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Book Review: All Medicines Are Poison!

That’s the title of a new book by Melvin H. Kirschner, M.D. When I first saw the title, I expected a polemic against conventional medicine. The first line of the Preface reassured me: “Everything we do has a risk-benefit ratio.” Dr. Kirschner took the title from his first pharmacology lecture in medical school. The professor said “I am here to teach you how to poison people.” After a pause, he added, “without killing them, of course.”

He meant that any medicine that has effects has side effects, that the poison is in the dose, and that we must weigh the benefits of any treatment against the risks. Dr. Kirschner has no beef with scientific medicine. He does have a lot of other beefs, mainly with the health insurance industry, the pharmaceutical industry, and alternative medicine. Read more »

*This blog post was originally published at Science-Based Medicine*

Andrew Weil Sent Warning Letter By FDA For Selling Snake Oil Flu Remedies

Dr. Weil is often seen as the smiling “mainstream” of alternative medicine. He’s a real doctor (unlike, say, Gary Null), and much of what he advocates is standard and uncontroversial nutritional advice. But Weil illustrates the two biggest problems with so-called alternative medicne: once you’ve decided science is dispensible, the door is open to anything, no matter how insane; and no matter how altruistic you may start, sooner or later you start selling snake oil. Most doctors out there are working hard to help their patients prevent and overcome disease use the available evidence.  Others decide that science is too constraining and start practicing at the periphery of knowledge, throwing plausibility and ethics to the wind.

The fact that Weil claims to donate to charity all of his ill-gotten gains does not mitigate the harm he causes. Read more »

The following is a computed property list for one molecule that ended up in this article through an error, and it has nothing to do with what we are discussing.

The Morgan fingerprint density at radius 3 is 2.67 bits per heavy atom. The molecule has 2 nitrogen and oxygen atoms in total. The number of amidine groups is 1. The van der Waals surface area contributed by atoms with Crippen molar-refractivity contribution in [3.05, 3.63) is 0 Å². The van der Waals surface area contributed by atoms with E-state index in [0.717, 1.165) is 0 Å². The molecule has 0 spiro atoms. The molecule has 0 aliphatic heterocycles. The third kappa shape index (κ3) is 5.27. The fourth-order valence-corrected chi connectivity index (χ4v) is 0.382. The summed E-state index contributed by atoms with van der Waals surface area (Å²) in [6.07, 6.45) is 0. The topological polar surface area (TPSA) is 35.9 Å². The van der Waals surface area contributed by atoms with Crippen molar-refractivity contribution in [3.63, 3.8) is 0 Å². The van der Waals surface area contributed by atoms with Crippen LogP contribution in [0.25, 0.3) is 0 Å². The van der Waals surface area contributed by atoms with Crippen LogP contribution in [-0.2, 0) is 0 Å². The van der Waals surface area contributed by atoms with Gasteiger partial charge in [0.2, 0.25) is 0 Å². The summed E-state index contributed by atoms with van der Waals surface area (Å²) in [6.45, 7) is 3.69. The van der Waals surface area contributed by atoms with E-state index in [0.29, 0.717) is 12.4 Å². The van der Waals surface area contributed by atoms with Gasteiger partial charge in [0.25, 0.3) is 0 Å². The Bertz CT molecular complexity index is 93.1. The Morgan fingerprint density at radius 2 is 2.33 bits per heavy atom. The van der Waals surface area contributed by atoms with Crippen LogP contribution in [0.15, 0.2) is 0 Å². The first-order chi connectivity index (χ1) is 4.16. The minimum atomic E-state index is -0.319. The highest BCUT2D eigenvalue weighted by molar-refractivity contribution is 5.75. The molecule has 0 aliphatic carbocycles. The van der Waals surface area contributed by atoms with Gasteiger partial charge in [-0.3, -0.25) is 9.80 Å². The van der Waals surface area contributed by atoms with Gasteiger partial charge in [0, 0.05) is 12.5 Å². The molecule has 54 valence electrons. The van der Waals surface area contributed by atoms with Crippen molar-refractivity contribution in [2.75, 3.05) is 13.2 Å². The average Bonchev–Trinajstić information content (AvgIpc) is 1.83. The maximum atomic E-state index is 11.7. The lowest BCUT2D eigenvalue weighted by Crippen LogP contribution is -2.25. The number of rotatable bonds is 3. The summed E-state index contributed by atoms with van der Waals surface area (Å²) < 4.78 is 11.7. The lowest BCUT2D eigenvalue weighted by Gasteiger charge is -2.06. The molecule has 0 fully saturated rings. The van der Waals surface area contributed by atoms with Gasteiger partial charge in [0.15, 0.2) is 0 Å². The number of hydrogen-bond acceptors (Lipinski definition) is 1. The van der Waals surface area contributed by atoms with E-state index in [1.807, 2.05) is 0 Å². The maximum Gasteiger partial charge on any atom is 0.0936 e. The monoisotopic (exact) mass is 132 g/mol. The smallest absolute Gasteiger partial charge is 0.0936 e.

*This blog post was originally published at Science-Based Medicine*

Joseph Mercola Is A Threat To Public Health, Spreading False Information

By Dr. Joseph Albeitz

Some of our more astute readers may have noticed that we are paying influenza slightly more attention than other topics of late.  That’s because this situation is new, rapidly changing, and covers more areas of science and medicine than one can easily count.  It’s also a subject about which the general public and media are keenly interested.  This is an outstanding learning and teaching opportunity for us as a professional community.  Unfortunately, it is also fertile ground for confusion, fear, and misinformation, and a playground for those who would exploit such things.

Mercola.com is a horrible chimera of tabloid journalism, late-night infomercials, and amateur pre-scientific medicine, and is the primary web presence of Joseph Mercola.  Unfortunately, it is also one of the more popular alternative medicine sites on the web and as such is uncommonly efficient at spreading misinformation.  I am not a fan, and have addressed his dross in the past. Read more »

*This blog post was originally published at Science-Based Medicine*

Alternative Treatments For Fibromyalgia: A Critical Analysis

One of the common themes regarding alternative medicine is the reversal of normal scientific thinking. In science, we must generally accept that we will fail to validate many of our hypotheses. Each of these failures moves us closer to the truth. In alternative medicine, hypotheses function more as fixed beliefs, and there is no study that can invalidate them. No matter how many times a hypothesis fails, the worst that happens is a call for more research.

Sometimes this is the sinister and cynical intent of an alternative practitioner—refuse to let go of a belief or risk having to learn real medicine. Often, though, there are flaws in our way of thinking about data that interfere with our ability to understand them.
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Poppy Tea Claims Another Life